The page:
By Matt Smith
I got the sense while watching J. Edgar, the new biopic of J. Edgar Hoover from Clint Eastwood, that no one involved with the film’s production (except for maybe Leonardo DiCaprio) was quite able to pin down their subject. As good a film as it can be, every aspect is troubled by the feeling that it’s a step too far removed from the man himself. This could be due to any number of things, but is partly attributable to the impenetrable person of Hoover himself, which the film does a good job of conveying even if it fails to excavate some of the private details of his life which could lend some credence to the small insights which are made.
Written by Dustin Lance Black, who scripted Milk a couple years back, the film does not wallow in the salacious details of Hoover’s lifelong companionship with Clyde Tolson, nor does it dismiss it as nonsense. In keeping with Eastwood’s trademark style of understating an issue, the relationship is presented as matter-of-fact and non-judgmental as we might expect. Whether or not Hoover was a homosexual or liked to dress in women’s clothing–two details the film does not shy away from–is not the main point of interest for the film. It simply is.
One could argue that this is a problem with all biopics–they are all concerned primarily with the notion of one’s public image as a departure point to attempt a revelation of some kind. It’s the same no matter if it’s the struggles with addiction to drugs prevalent in recent films like Walk the Line, Ray, or, as parody, the Jake Kasdan directed Walk Hard: The Dewey Cox Story, or the troubled lives of big stars like James Dean and Marilyn Monroe. The difference is that rarely are we given a biopic that does not attempt a major revelation of information we don’t already have. J. Edgar is that biopic.
Instead, we are presented with a portrait of a man who was actively engaged in his own portraiture. Hoover’s life seems to have been spent posing and preparing for his image as a public figure. Every action he takes, including the consideration of female companionship, is calculated for its effect on his appearance. In this regard, it is somewhat akin to the film Bird, also directed by Eastwood, which also concerns the image of a man’s legacy.
DiCaprio’s performance as Hoover is impressive for his dedication to not only psychological accuracy, but physical accuracy as well. He gained some weight to play the older version of Hoover, and it works in aiding the illusion of age. There is a sense that he tried to understand Hoover the man, even if it’s simply at the level of his motivation for his behavior. This leads me back to the public image of Hoover, which was as much about performance as anything else.
One of the reasons we know so little about the man’s private life is that he was so secretive about it. He only had a small group of trusted individuals, and from what we can surmise, only one true friend. The film tells us that Hoover started working at the Bureau of Investigation at the height of civil unrest in 1919, with the bombings of targets by Bolshevik Revolutionaries. From there, he never stopped consolidating his power and building his reputation and image. There were famous spats with other agents (he tried for years to take credit for the killing of John Dillinger, even though he was nowhere around; the same goes for Alan Karpis and several others), he was wined and dined by celebrities and statesmen, and he kept a slew of private documents that were destroyed immediately following his death.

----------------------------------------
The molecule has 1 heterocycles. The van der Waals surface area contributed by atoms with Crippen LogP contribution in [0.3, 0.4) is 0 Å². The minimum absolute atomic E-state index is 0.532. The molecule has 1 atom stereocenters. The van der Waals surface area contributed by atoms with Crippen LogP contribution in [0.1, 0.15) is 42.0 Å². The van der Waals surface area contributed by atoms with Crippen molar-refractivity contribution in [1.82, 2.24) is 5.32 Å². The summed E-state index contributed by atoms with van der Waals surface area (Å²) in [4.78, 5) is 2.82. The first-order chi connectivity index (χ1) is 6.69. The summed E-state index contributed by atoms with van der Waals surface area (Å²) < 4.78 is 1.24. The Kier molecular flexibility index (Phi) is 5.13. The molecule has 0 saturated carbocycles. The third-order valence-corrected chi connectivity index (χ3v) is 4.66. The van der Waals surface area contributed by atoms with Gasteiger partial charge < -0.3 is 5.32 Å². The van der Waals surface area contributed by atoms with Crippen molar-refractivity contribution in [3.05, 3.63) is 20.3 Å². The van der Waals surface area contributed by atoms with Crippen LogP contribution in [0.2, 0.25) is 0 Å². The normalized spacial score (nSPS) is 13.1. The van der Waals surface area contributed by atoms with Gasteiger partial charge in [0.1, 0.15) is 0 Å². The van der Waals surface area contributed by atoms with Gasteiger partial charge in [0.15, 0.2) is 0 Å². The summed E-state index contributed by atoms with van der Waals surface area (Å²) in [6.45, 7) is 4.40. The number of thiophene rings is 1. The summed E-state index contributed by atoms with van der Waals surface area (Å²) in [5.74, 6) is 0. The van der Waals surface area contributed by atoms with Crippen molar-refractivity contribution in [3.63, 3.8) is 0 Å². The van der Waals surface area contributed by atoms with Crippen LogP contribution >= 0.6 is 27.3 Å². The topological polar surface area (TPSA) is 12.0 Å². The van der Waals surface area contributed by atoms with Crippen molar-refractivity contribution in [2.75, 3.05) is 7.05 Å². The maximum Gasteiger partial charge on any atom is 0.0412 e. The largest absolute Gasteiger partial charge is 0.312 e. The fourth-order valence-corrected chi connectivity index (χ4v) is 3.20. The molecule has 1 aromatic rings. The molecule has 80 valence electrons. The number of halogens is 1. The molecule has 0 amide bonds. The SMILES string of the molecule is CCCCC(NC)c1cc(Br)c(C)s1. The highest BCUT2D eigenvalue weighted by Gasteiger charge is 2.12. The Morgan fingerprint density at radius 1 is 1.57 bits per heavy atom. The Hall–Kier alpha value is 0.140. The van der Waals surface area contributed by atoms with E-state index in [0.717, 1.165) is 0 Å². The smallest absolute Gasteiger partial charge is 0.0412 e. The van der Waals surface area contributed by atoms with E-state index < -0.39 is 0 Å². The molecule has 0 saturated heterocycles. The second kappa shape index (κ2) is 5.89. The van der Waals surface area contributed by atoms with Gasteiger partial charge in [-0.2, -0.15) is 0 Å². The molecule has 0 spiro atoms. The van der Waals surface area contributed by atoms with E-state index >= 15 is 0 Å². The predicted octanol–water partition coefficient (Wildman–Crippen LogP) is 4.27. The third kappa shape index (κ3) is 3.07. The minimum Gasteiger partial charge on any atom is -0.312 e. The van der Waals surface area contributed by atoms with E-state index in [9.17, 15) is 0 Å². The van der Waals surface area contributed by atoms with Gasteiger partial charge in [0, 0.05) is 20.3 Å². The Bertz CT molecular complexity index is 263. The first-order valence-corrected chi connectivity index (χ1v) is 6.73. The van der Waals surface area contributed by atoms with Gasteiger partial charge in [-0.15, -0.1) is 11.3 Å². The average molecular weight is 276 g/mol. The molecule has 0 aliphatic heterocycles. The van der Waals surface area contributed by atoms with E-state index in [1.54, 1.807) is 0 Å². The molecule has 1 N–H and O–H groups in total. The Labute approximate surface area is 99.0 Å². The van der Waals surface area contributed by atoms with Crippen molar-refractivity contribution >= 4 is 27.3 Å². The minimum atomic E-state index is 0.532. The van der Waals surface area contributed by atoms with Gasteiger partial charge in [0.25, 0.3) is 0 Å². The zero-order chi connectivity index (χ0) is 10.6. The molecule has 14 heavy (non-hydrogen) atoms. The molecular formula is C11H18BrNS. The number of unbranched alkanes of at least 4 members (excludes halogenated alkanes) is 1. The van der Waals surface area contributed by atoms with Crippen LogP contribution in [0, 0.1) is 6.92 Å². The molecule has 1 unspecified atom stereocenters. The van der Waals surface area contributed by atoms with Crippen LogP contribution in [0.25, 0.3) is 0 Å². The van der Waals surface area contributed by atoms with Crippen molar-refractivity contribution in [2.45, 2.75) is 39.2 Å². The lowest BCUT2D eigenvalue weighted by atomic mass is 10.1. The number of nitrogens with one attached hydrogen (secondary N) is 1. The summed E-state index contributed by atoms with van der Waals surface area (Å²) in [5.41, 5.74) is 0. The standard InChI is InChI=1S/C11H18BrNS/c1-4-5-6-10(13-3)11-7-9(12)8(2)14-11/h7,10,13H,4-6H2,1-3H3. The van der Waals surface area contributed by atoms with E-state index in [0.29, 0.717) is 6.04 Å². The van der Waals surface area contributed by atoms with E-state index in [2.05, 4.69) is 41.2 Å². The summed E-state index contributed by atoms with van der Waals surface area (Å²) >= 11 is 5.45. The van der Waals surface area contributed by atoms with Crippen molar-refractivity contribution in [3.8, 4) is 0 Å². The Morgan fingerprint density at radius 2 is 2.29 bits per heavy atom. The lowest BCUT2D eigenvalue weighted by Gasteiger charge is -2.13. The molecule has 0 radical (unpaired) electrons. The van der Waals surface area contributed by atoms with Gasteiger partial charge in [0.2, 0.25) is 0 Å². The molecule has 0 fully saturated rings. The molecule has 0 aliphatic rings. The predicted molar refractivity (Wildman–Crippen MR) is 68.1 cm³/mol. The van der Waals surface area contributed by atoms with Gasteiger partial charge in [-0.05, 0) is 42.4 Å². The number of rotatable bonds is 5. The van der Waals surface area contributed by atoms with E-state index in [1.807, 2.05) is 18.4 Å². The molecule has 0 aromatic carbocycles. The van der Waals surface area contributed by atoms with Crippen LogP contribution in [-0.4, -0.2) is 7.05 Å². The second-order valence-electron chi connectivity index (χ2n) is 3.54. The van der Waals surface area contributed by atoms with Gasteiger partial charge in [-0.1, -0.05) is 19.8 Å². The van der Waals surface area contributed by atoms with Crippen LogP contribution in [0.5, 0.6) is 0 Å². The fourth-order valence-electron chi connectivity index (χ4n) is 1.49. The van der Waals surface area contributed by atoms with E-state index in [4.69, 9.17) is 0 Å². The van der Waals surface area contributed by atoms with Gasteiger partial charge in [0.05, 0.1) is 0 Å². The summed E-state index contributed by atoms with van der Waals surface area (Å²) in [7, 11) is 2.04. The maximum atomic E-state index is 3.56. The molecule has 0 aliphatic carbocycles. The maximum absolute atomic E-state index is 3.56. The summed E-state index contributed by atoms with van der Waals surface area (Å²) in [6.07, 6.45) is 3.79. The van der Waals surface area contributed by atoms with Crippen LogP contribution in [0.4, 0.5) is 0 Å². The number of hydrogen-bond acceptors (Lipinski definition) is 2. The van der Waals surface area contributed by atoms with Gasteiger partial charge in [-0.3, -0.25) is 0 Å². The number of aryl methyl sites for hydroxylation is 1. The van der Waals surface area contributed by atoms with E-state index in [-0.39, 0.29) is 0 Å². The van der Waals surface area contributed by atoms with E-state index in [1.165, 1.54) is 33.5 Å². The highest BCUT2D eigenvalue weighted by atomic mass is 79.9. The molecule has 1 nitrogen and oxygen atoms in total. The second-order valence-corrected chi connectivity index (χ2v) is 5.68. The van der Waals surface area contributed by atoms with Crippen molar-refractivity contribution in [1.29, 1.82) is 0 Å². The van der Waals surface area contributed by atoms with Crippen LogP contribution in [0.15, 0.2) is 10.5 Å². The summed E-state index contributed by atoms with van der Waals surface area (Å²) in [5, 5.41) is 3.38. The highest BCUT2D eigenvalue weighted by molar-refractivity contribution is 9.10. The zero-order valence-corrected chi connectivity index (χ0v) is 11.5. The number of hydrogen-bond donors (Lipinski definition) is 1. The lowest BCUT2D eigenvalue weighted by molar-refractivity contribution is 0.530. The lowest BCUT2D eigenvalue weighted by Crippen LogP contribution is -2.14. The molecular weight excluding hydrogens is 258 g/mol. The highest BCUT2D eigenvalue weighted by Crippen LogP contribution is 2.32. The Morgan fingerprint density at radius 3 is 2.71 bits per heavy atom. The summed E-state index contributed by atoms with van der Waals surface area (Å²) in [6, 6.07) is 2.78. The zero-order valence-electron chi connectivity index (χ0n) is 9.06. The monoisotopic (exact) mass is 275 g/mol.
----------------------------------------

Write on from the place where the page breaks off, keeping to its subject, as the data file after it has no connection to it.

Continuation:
The film has a somewhat odd structure, flitting effortlessly (the makeup helps out tremendously, and is well maintained throughout) between different eras between the time Hoover took office to the time of his death. It’s gorgeously photographed and realized, and there are subtle touches in the mise-en-scene that work toward creating a realistic framework for the film’s temporal structure to work within.
There are some nice supporting performances from Armie Hammer as Tolson, and Judi Dench as Hoover’s mother, as central a character as Hoover in many regards due to the ways in which she shaped the man. Naomi Watts, however, seems to be sleepwalking through the last two-thirds of the film in her old-age makeup, given strikingly little to do by the script other than show up and remind us that there’s someone else other than Tolson whom Hoover doesn’t hate.
Hammer’s Tolson is the film’s human center, and he has a great scene at the end of the film in which he lays bare all the lies and purposeful deceptions Hoover has engaged in to cement not only his own personal posthumous legacy, but also that of the FBI, which he fears will be torn apart after his death. When Hoover leans in to kiss Tolson on the forehead before going home, it is one of the rare moments in which the film becomes remarkably, unfathomably emotional and profound.
So the question remains–what keeps J. Edgar from being a great film? Objectively, it’s not much, but the performances, interesting storytelling structure, and typically good writing and directing do not make up for the fact that it is still a fairly standard biopic. It suffers from familiarity as much as the decision not to get too personal with it subject. Hoover is such an imposing figure in 20th Century American history that merely documenting his exploits doesn’t seem to do him justice.
Nonetheless, I really liked that I couldn’t peg Eastwood’s opinion of the man, though I suspect this may also lend itself to some of the problems I have with the film’s standardized, strictly business, approach to biography. Problematic, yes, but at least it’s not the attempt at a political veneration or a smear job that it could have been in less assured hands. We have a picture of a man and his legacy that is open for discussion, and sometimes that’s enough for me. It’s deeply flawed, but overall J. Edgar is a solid enough effort to give it a look.
3 out of 5 stars